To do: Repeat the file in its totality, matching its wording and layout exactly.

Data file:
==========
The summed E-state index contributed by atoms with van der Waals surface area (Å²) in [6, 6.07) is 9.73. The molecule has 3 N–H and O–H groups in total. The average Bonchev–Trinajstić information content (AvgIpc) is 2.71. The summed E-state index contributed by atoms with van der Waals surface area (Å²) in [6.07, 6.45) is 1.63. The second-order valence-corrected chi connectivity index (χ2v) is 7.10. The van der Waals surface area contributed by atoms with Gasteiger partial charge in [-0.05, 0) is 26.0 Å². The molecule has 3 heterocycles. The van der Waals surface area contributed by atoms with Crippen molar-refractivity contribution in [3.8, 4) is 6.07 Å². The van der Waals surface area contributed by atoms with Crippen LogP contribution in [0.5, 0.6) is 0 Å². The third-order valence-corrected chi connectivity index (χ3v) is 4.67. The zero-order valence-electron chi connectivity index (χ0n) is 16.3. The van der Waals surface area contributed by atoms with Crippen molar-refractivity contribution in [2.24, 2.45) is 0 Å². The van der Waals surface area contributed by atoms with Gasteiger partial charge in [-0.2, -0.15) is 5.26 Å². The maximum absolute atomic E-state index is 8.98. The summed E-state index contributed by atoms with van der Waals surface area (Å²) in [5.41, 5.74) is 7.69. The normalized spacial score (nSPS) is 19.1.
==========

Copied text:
The summed E-state index contributed by atoms with van der Waals surface area (Å²) in [6, 6.07) is 9.73. The molecule has 3 N–H and O–H groups in total. The average Bonchev–Trinajstić information content (AvgIpc) is 2.71. The summed E-state index contributed by atoms with van der Waals surface area (Å²) in [6.07, 6.45) is 1.63. The second-order valence-corrected chi connectivity index (χ2v) is 7.10. The van der Waals surface area contributed by atoms with Gasteiger partial charge in [-0.05, 0) is 26.0 Å². The molecule has 3 heterocycles. The van der Waals surface area contributed by atoms with Crippen molar-refractivity contribution in [3.8, 4) is 6.07 Å². The van der Waals surface area contributed by atoms with Crippen LogP contribution in [0.5, 0.6) is 0 Å². The third-order valence-corrected chi connectivity index (χ3v) is 4.67. The zero-order valence-electron chi connectivity index (χ0n) is 16.3. The van der Waals surface area contributed by atoms with Crippen molar-refractivity contribution in [2.24, 2.45) is 0 Å². The van der Waals surface area contributed by atoms with Gasteiger partial charge in [-0.2, -0.15) is 5.26 Å². The maximum absolute atomic E-state index is 8.98. The summed E-state index contributed by atoms with van der Waals surface area (Å²) in [5.41, 5.74) is 7.69. The normalized spacial score (nSPS) is 19.1.